Andersson, B., Leksell, L. G., & Rundgren, M. (1982). Regulation of water intake. Annual Review of Nutrition, 2, 73–89.
Armstrong, L. E., Johnson, E. C., McKenzie, A. L., & Munoz, C. X. (2013). Interpreting common hydration biomarkers on the basis of solute and water excretion. European Journal of Clinical Nutrition, 67(3), 249–253.
Ashton, N. (2013). Physiology of red and white blood cells. Anaesthesia & Intensive Care Medicine, 14(6), 261–266.
Athanasatou, A., Kandyliari, A., Malisova, O., & Kapsokefalou, M. (2019). Fluctuation of water intake and of hydration indices during the day in a sample of healthy Greek adults. Nutrients., 11(4), 793.
Benozzi, S. F., Unger, G., Campion, A., & Pennacchiotti, G. L. (2018). Fasting conditions: Influence of water intake on clinical chemistry analytes. Biochemia Medica (Zagreb)., 28(1), 010702.
Burstyn, P. G. (1978). Sodium and water metabolism under the influence of prolactin, aldosterone, and antidiuretic hormone. The Journal of Physiology, 275, 39–50.
Ciarimboli, G., Lancaster, C. S., Schlatter, E., Franke, R. M., Sprowl, J. A., Pavenstädt, H., … Sparreboom, A. (2012). Proximal tubular secretion of creatinine by organic cation transporter OCT2 in cancer patients. Clinical Cancer Research, 18(4), 1101–1108.
Coble, J. P., Grobe, J. L., Johnson, A. K., & Sigmund, C. D. (2015). Mechanisms of brain renin angiotensin system-induced drinking and blood pressure: importance of the subfornical organ. American Journal of Physiology. Regulatory, Integrative and Comparative Physiology, 308(4), R238–R249.
Falconer, I. R., & Rowe, J. M. (1977). Effect of prolactin on sodium and potassium concentrations in mammary alveolar tissue. Endocrinology., 101(1), 181–186.
Feher J. (2017). Quantitative human physiology. An introduction. In. Osmosis and Osmotic pressure. 2nd edition. Elsevier: 2017:182-198.
Guelinckx, I., Vecchio, M., Perrier, E. T., & Lemetais, G. (2016). Fluid intake and vasopressin: connecting the dots. Annals of Nutrition & Metabolism, 68(Suppl 2), 6–11.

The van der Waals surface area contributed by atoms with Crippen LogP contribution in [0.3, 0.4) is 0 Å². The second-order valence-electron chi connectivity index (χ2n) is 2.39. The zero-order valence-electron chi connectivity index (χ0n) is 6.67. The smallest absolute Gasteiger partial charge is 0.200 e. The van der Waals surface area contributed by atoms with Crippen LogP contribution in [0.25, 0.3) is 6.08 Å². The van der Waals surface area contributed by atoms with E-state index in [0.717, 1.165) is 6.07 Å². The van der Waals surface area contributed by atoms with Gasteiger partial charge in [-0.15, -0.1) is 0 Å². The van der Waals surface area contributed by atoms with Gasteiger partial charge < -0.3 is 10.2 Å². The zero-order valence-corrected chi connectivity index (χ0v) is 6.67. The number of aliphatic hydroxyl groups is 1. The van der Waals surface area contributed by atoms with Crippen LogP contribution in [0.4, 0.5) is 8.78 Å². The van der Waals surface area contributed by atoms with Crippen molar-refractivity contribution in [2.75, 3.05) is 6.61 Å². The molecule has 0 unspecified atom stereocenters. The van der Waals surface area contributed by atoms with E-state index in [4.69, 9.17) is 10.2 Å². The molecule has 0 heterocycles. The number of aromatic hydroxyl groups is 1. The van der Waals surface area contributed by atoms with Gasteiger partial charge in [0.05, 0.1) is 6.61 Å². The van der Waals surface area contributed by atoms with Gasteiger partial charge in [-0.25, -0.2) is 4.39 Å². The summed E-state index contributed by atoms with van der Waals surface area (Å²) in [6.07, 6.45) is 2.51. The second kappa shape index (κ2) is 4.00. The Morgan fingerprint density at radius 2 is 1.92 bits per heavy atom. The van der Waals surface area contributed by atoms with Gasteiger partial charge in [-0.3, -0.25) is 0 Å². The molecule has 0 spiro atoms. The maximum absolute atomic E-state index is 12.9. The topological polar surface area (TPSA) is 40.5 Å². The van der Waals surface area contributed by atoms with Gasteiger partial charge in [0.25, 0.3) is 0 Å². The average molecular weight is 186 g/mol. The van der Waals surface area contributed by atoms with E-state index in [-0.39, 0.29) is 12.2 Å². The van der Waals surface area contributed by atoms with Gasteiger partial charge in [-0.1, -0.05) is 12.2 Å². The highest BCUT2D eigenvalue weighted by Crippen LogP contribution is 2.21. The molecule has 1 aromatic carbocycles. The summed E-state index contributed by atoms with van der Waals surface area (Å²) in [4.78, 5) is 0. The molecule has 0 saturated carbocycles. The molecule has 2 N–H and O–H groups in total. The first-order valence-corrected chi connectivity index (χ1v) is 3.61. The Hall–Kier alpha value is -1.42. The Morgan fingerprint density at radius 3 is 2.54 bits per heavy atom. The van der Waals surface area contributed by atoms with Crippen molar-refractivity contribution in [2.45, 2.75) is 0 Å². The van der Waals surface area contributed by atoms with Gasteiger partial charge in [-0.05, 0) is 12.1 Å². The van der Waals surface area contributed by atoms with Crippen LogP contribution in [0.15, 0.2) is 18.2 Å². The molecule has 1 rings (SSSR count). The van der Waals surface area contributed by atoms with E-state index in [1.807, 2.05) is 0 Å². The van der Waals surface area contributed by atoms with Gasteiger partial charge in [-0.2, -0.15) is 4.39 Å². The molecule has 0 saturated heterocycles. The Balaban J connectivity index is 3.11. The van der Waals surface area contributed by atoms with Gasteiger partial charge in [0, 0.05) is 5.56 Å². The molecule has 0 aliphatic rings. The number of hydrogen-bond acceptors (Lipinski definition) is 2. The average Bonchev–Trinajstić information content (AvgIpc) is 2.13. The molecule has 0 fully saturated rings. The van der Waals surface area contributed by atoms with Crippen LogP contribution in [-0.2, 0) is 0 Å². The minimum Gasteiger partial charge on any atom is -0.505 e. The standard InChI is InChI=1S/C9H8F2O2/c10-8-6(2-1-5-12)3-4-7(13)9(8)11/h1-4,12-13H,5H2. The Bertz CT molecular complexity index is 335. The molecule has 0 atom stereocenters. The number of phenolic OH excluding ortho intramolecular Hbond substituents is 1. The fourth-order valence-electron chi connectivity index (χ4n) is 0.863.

Halperin Kuhns, V. L., & Woodward, O. M. (2020). Sex differences in urate handling. International Journal of Molecular Sciences, 21(12), 4269.
Hansson, O., Mikulskis, A., Fagan, A. M., Teunissen, C., Zetterberg, H., & Vanderstichele, H. (2018). The impact of preanalytical variables on measuring cerebrospinal fluid biomarkers for Alzheimer's disease diagnosis: A review. Alzheimer's & Dementia, 14, 1313–1333.
Hyun-Kyung, K., Kim, S. H., & Ryu, J. K. (2017). Changes in the blood components caused by water intake. Korean J of Clinical and Laboratory Science., 49(3), 227–232.
Jacob, M., Chappell, D., & Becker, B. F. (2016). Regulation of blood flow and volume exchange across the microcirculation. Critical Care, 20(1), 319.
Kang, H. J., Jeon, S. Y., Park, J. S., Yun, J. Y., Kil, H. N., Hong, W. K., … Han, B. G. (2013). Identification of clinical biomarkers for pre-analytical quality control of blood samples. Biopreservation and Biobanking, 11(2), 94–100.
Kavouras, S. A., Bougatsas, D., Johnson, E. C., Arnaoutis, G., Tsipouridi, S., & Panagiotakos, D. B. (2017). Water intake and urinary hydration biomarkers in children. European Journal of Clinical Nutrition, 71(4), 530–535.
Kenyon, C. J., Saccoccio, N. A., & Morris, D. J. (1984). Aldosterone effects on water and electrolyte metabolism. The Journal of Endocrinology, 100(1), 93–100.
Kulczycki, L. L., & Robertson, M. T. (1988). The sweat chloride concentration and prolactin activity in cystic fibrosis. Scandinavian Journal of Gastroenterology. Supplement, 143, 28–30.
Lam, T., Poljak, A., McLean, M., Bahl, N., Ho, K. K. Y., & Birzniece, V. (2017). Testosterone prevents protein loss via the hepatic urea cycle in human. European Journal of Endocrinology, 176(4), 489–496.
Levy, Y., & Onuchic, J. N. (2006). Water mediation in protein folding and molecular recognition. Annual Review of Biophysics and Biomolecular Structure, 35, 389–415.
Liska, D., Mah, E., Brisbois, T., Barrios, P. L., Baker, L. B., & Spriet, L. L. (2019). Narrative review of hydration and selected health outcomes in the general population. Nutrients., 11(1), 70.
Lorenz, J. M. (2008). Chapter 3 - Potassium Metabolism. In W. Oh, J.-P. Guignard, S. Baumgart, & A. Richard (Eds.), Polin, nephrology and fluid/electrolyte physiology: neonatology questions and controversies, (pp. 54–65). W.B. Saunders.
Mathew, J., Sankar, P., Varacallo, M. (2020). Physiology, blood plasma. Resource document. StatPearls. https://www.ncbi.nlm.nih.gov/books/NBK531504/. Accessed 17 Nov 2020.
McKenzie, A. L., Perrier, E. T., Guelinckx, I., Kavouras, S. A., Aerni, G., Lee, E. C., et al. (2017). Relationships between hydration biomarkers and total fluid intake in pregnant and lactating women. European Journal of Nutrition, 56(6), 2161–2170.
Musso, C. G., & Oreopoulos, D. G. (2011). Aging and physiological changes of the kidneys including changes in glomerular filtration rate. Nephron Physiology, 119(1), 1–5.
Narayanan, S. (2000). The preanalytic phase. An important component of laboratory medicine. American Journal of Clinical Pathology, 113(3), 429–452.
Negoianu, D., & Goldfarb, S. (2008). Just add water. Journal of the American Society of Nephrology, 19(6), 1041–1043.
Ournier, S., Iten, L., Marques-Vidal, P., Boulat, O., Bardy, D., & Beggah, A. (2017). Circadian rhythm of blood cardiac troponin T concentration. Clinical Research in Cardiology, 106, 1026–1032.